They will learn about tools and techniques for use in different digital hardware and software technologies, and how these can be integrated to create digital solutions to manage and communicate data and information. They will also be taught what data and information are and the legal, ethical and moral considerations when using technology to gather, store and present data and information, and how to mitigate the risks of cyber-attacks. Through this qualification they will be able to select and use the most appropriate technology safely and effectively, to complete a data management task, such as a cable TV provider monitoring customers’ viewing to make recommendations for additional packages in the customer’s subscription.
They will also learn to follow a project life cycle of initiation, planning, execution and evaluation to complete a data management task and use their skills, knowledge and understanding of technology to complete each of the phases of the project life cycle.
The skills, knowledge and understanding they will develop through this qualification are very relevant to both work and further study.
KS5 – A-Level & Level 3
The ICT Department offers two courses at Key Stage 5, catering to a wide range of student interests and learning preferences. The A Level Computer Science course moves that emphasis to understanding and developing new software and goes to the heart of how a computer functions from the lowest level. The Cambridge Technicals in Information Technology course places a strong emphasis on using computer applications to solve problems.
A Level Computer Science (OCR)
The course is much more than just training in a programming language. The emphasis is on computational thinking. The study of computation is about what can be computed and how to compute it. Computer Science involves questions that have the potential to change how we view the world. Experimental Computer Science can be done with computers whereby we can learn more about the natural world by observing the emergent behaviour of a colony of interacting software agents in a simulation. Computing is about designing new algorithms to solve new problems. This course, with its emphasis on abstract thinking, general problem-solving, algorithmic and mathematical reasoning, scientific and engineering-based thinking, is a good foundation for understanding these future challenges.
The course is aimed at students who wish to develop a logical approach to solving problems and understanding the ways in which computer systems and developed. Students should be able to work independently applying their own analytical reasoning to solve both abstract and specific problems.
Cambridge Technicals in Information Technology
This qualification aims to develop your knowledge, understanding and skills of the principles of IT and Global Information Systems. You will gain an insight into the IT sector as you investigate the pace of technological change, IT infrastructure, flow of information on a global scale, and the importance of legal and security considerations. Designed in collaboration with experts spanning the breadth of the sector, the Level 3 Cambridge Technical in IT focus on the requirements that today’s universities and employers demand.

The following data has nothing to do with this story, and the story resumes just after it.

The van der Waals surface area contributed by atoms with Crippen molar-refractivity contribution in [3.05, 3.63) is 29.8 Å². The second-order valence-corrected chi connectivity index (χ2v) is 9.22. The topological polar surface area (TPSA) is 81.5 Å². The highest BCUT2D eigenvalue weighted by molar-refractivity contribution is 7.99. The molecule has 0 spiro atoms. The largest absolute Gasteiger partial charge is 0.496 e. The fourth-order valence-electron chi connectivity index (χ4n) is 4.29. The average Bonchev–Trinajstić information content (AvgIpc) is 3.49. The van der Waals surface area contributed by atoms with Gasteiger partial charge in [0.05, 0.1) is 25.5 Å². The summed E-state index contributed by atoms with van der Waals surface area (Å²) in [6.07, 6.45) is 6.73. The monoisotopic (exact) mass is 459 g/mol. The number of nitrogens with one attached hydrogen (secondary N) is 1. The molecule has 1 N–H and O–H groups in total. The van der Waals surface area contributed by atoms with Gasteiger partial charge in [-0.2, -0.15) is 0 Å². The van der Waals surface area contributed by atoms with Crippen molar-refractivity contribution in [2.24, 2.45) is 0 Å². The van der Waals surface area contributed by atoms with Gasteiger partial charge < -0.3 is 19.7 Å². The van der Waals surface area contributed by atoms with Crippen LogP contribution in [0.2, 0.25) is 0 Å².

You will take five units to achieve this qualification. There are three mandatory units that are externally assessed. These are the Fundamentals of IT, Global information and cybersecurity. The first two mandatory units provide learners with an insight into the IT sector as you investigate the pace of technological change, IT infrastructure, the flow of information on a global scale and important legal and security considerations. The third mandatory unit reflects an important development in the sector around information security and requires learners to consider how data should be protected and the response of the IT sector to emerging threats such as cyberterrorism.
You must then take two of the four optional units that are centre-assessed and moderated by OCR. The optional units include Project management, Product development, Systems analysis and design and the Internet of Everything.
This is a two-year course for students who wish to pursue a career in Information Technology and Computing, and are considering studying for a degree at University, or to progress to employment. The course offers the opportunity to explore a broad range of Information and computing subjects, enabling students to develop specialist areas in the IT sector.
ICT supports a number of pathways and could form a basis for progression into further learning, including: university courses, or employment where they can take further training in such areas as programming, computer science, systems analysis, communications, multimedia, software systems, and project management or hardware applications.
Computing supports a number of further education and career pathways and is very well respected academically and will be a strong support to students intending to study medicine, law, engineering, computing, foreign languages, physical sciences or maths based courses at university. As computing pervades all aspects of study and contemporary research, this course supports a very wide range of career paths at university in addition to those listed above.